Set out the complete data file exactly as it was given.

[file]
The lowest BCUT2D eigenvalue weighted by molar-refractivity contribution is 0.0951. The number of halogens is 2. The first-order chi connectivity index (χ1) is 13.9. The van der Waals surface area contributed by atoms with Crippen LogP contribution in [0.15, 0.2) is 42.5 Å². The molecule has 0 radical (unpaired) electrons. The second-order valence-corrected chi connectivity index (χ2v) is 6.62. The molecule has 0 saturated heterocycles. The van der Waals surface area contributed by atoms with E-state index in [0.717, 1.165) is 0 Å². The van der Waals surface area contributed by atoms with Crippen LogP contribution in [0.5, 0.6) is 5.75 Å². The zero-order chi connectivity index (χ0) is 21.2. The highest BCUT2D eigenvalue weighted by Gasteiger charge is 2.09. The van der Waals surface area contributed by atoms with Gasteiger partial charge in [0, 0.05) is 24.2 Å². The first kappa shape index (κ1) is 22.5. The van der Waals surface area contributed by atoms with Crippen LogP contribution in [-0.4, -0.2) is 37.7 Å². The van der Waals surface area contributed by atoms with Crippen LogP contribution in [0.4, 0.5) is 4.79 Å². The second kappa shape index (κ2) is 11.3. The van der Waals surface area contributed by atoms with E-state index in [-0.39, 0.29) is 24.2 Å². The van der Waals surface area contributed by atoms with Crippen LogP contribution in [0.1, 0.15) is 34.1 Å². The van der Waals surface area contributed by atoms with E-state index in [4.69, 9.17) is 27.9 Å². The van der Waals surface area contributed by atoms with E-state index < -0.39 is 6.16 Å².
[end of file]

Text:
The lowest BCUT2D eigenvalue weighted by molar-refractivity contribution is 0.0951. The number of halogens is 2. The first-order chi connectivity index (χ1) is 13.9. The van der Waals surface area contributed by atoms with Crippen LogP contribution in [0.15, 0.2) is 42.5 Å². The molecule has 0 radical (unpaired) electrons. The second-order valence-corrected chi connectivity index (χ2v) is 6.62. The molecule has 0 saturated heterocycles. The van der Waals surface area contributed by atoms with E-state index in [0.717, 1.165) is 0 Å². The van der Waals surface area contributed by atoms with Crippen LogP contribution in [0.5, 0.6) is 5.75 Å². The zero-order chi connectivity index (χ0) is 21.2. The highest BCUT2D eigenvalue weighted by Gasteiger charge is 2.09. The van der Waals surface area contributed by atoms with Gasteiger partial charge in [0, 0.05) is 24.2 Å². The first kappa shape index (κ1) is 22.5. The van der Waals surface area contributed by atoms with Crippen LogP contribution in [-0.4, -0.2) is 37.7 Å². The van der Waals surface area contributed by atoms with Crippen LogP contribution in [0.4, 0.5) is 4.79 Å². The second kappa shape index (κ2) is 11.3. The van der Waals surface area contributed by atoms with E-state index in [-0.39, 0.29) is 24.2 Å². The van der Waals surface area contributed by atoms with Crippen LogP contribution in [0.1, 0.15) is 34.1 Å². The van der Waals surface area contributed by atoms with E-state index in [4.69, 9.17) is 27.9 Å². The van der Waals surface area contributed by atoms with E-state index < -0.39 is 6.16 Å².